Kawhi Leonard is another prospect who should be an immediate starter for whichever team drafts him. He's a versatile small forward who can guard multiple positions, rebound at a solid rate and be a threat on the offensive end.
His shot needs work, which keeps him from being one of the favorites to win the award, but if teams sag off on him and he's able to make them pay early in the season, it will produce dividends in the form of solid scoring nights.
Technically, Enes Kanter isn't a European player, considering he enrolled at Kentucky only to be ruled ineligible for the entire season—so maybe the trend doesn't apply to him as much.
Kanter is probably the player in the draft scouts know the least about as he's only been seen in a handful of games in his career, the most recent of which was over a year ago.
By all accounts, Kanter has all the tools to be a ROY candidate. Offensively, he's one of the best big men in the draft, has a good motor and can hold his own defensively.
He should be picked in the top six and will start right away while also assuming a scoring role for his new team. If he's able to average 15 points and 10 rebounds, he should be in good shape. He'll certainly have enough playing time to muster up that kind of production.
Four of the last six years, a point guard has won the Rookie of the Year award. Brandon Knight is one of the point guards in this draft who could continue this trend.
A projected top-five pick, Knight will be asked to run the show from day one for some team. He struggled at the beginning of his freshman season, but improved to the point where in the end, he was the key player in Kentucky's final four run in the NCAA Tournament.
Knight is a solid scorer, willing distributor and a solid defender, which will keep him on the floor for the majority of games.
Kemba Walker took the college basketball world by storm last season, leading Connecticut on an improbable run through both the Big East and NCAA Tournament which saw them result as champions of both.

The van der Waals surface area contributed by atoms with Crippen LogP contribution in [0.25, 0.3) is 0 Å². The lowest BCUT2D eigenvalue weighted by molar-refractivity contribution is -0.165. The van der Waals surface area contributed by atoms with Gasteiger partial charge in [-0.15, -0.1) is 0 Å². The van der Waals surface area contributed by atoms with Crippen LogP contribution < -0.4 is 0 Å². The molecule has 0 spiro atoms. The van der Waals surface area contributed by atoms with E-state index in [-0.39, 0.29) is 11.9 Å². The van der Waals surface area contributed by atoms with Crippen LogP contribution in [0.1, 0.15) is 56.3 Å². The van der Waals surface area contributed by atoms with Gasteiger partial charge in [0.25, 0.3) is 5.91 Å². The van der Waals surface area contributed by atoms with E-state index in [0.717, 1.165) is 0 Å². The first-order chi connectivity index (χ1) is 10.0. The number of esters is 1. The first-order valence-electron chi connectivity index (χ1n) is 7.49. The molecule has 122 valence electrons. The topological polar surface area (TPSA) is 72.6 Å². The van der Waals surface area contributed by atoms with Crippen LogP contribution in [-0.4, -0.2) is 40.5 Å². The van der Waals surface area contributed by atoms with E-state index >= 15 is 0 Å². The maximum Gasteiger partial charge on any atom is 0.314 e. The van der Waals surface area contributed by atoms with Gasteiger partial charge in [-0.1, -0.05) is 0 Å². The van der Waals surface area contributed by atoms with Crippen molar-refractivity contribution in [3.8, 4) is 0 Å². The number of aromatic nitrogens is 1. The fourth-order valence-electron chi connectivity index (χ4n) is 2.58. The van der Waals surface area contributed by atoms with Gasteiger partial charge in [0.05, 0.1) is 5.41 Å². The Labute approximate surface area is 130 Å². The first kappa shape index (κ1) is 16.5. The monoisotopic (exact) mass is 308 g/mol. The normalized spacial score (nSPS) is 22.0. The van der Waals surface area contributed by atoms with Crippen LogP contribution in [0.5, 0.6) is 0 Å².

The kid has heart, is a winner, and is one of the best scorers in the draft. He'll get plenty of minutes, though it's uncertain what position he is. Regardless, he should be a starter, and I think he'll be able to play the point effectively enough.
With his reputation from college, defenses might focus on him more than most other rookies, but Kemba is a competitor and smart enough to make the necessary adjustments.
Derrick Williams became a household name during the NCAA Tournament when he dominated Duke in the Sweet Sixteen. He was already viewed as the best NBA prospect west of the Mississippi River, but not many people had heard of him until his fantastic performance.
Williams is a versatile forward who's strong enough to finish in the paint, quick enough to get by defenders and athletic enough to get his jump shot off against most people. He can also knock down the three-point shot.
Williams is arguably the most NBA-ready player in the class who's capable of being the top offensive option for a team.
Kyrie Irving, the top rated player in the draft, has the clearest immediate future of any player in the class. The Cleveland Cavaliers would be fools not to take him with the first overall pick, and that's me being nice about it.
With the Cavs, Irving would be the first scoring option on the perimeter, and would be counted on to carry the load with getting others like J.J. Hickson involved. He's a willing distributor, but can also take on the role of a scoring point guard if need be. Defensively, he's quick and smart enough to lock down most guards.
All eyes will be on Irving in Cleveland, especially with the Cavs' unfortunate recent history regarding a former King. He showed flashes of greatness at Duke before a toe injury slowed him down, but he came back for the NCAA tournament and didn't show many lingering signs from the injury.
There will be plenty of pressure on Irving throughout his career, and winning the Rookie of the Year would give Cleveland something they recently lost: hope.